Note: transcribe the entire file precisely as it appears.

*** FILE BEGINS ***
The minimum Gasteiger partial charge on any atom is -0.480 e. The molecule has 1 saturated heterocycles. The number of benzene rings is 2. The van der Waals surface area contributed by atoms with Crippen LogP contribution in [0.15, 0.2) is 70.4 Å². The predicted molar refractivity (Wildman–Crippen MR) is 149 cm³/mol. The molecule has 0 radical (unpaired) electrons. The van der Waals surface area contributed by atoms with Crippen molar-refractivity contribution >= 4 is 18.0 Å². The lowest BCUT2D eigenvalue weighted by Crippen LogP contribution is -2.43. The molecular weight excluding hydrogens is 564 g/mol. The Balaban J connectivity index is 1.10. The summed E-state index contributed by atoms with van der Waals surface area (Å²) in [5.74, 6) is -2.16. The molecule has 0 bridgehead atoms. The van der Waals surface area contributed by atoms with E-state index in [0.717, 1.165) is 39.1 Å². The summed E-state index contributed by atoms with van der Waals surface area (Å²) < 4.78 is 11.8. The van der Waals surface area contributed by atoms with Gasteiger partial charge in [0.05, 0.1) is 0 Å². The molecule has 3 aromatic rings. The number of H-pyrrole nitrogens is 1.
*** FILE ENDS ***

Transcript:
The minimum Gasteiger partial charge on any atom is -0.480 e. The molecule has 1 saturated heterocycles. The number of benzene rings is 2. The van der Waals surface area contributed by atoms with Crippen LogP contribution in [0.15, 0.2) is 70.4 Å². The predicted molar refractivity (Wildman–Crippen MR) is 149 cm³/mol. The molecule has 0 radical (unpaired) electrons. The van der Waals surface area contributed by atoms with Crippen molar-refractivity contribution >= 4 is 18.0 Å². The lowest BCUT2D eigenvalue weighted by Crippen LogP contribution is -2.43. The molecular weight excluding hydrogens is 564 g/mol. The Balaban J connectivity index is 1.10. The summed E-state index contributed by atoms with van der Waals surface area (Å²) in [5.74, 6) is -2.16. The molecule has 0 bridgehead atoms. The van der Waals surface area contributed by atoms with E-state index in [0.717, 1.165) is 39.1 Å². The summed E-state index contributed by atoms with van der Waals surface area (Å²) < 4.78 is 11.8. The van der Waals surface area contributed by atoms with Gasteiger partial charge in [0.05, 0.1) is 0 Å². The molecule has 3 aromatic rings. The number of H-pyrrole nitrogens is 1.